change? No. But Big Brother(s) stepped in as anticipated, and importantly, market perception has changed … and Greece was never a large enough economy to
fundamentally imperil “Europe” anyway. Big Brother(s) were never going to let Los
Galácticos and Futebol Portos default either. Pity the Irish – 13.2% unemployed, and every Irish baby is born owing $442,961.33 to external creditors vs. USA
($40,319.31) or Japan ($11,721.41) + weather + Danny Boy = emigration.

The death of the Euro

The Euro rallied 12% to month-end September.

The end of Chinese demand

Stock markets responded with the Hang Seng trading up +16.06% from trough to peak ending 29 September and the Shanghai composite +14.15% to peak on 7 September.

We moved from a net long 10% weight in February to a 7% short China weight in
March. Convinced that the Bank of China has successfully engineered a near-perfect deceleration and will be supportive of capital markets in the medium term, we started buying China again in the summer. Month-end China gross AUM stands at 10.31% and is anticipated to rise to 15% in Q4 2010. That includes the single top performing line item in our portfolio.

Double dip in the United States derails global recovery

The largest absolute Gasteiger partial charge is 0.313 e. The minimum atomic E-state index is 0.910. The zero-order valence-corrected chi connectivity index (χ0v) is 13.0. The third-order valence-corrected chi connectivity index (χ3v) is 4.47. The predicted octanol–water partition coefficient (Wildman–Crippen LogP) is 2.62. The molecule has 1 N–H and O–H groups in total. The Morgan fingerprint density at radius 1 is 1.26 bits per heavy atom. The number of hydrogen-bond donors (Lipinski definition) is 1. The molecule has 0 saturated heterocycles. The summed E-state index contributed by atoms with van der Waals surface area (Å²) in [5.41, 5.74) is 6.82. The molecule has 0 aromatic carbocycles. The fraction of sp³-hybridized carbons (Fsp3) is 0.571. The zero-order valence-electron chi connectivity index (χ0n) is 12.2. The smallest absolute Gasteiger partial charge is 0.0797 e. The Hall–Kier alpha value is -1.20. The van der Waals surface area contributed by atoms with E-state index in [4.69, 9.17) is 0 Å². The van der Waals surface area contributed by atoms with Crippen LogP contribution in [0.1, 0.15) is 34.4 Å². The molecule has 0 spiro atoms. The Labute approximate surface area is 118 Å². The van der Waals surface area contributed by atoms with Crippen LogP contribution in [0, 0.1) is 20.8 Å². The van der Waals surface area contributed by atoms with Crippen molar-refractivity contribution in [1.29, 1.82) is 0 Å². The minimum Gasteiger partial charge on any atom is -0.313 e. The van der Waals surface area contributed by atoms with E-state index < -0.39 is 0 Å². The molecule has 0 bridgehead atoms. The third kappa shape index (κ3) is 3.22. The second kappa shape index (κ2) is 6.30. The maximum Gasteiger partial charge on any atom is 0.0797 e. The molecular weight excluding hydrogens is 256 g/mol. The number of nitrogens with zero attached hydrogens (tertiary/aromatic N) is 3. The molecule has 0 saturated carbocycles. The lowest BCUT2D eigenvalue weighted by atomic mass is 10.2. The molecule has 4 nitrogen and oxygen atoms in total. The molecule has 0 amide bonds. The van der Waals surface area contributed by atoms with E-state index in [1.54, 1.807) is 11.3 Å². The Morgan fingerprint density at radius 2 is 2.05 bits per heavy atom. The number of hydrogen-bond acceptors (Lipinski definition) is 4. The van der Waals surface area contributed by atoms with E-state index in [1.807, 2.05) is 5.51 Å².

In July, we took the politically incorrect position that the longest, protracted (while provisionally expanding) rate of job recovery in the US would be of maximum benefit to current portfolio construction, commodities, the weak dollar, risk assets and Russia-related investments.

We still maintain this position, and encouragingly, the consensus may be melting down in squeamish driblets.

Unemployment soared from 7.5% to 10.1% March 2009 to April 2010, as the market closed its eyes and advanced a generational +80% for stocks.

Conclusion: the current example backs the 90 year study in simply re-enforcing what most people already know. Unemployment is a lagging indicator and plays minimal role on share price performance. Stock markets are driven by (among other things) outlook related to earnings (direction not absolute) + outlook related to growth (direction not absolute) + current sentiment coupled with currency direction + rate direction and importantly, monetary policy. More difficult than it seems…

Editorial insert here: with apologies to Graham & Dodd, stock markets are not driven by absolute valuations either, but by anticipated future direction.
Fundamental analysis is surely one of the four pillars of successful investing, but
not to derive absolute levels of “value,” i.e. financial ratios which indicate a
“buy” or a “sell,” for any given security at a particular multiple. “It was
historically trading at 12x, so I buy it at 6x.” Q: why did it go from 12x to 6x
and what is going to take it back to 12x again?

Forgive the digression but to expand on the concept, markets are not wholly quantitative and cannot be anticipated over any period of statistical significance by formula or programming. None of the top 1,000,000 greatest investors in the history of the world made their money with robots or black boxes. Were there such a magic calculation, it would be digitised, pirated and mass marketed; filling the streets of Shenzhen with newly minted RMB millionaires.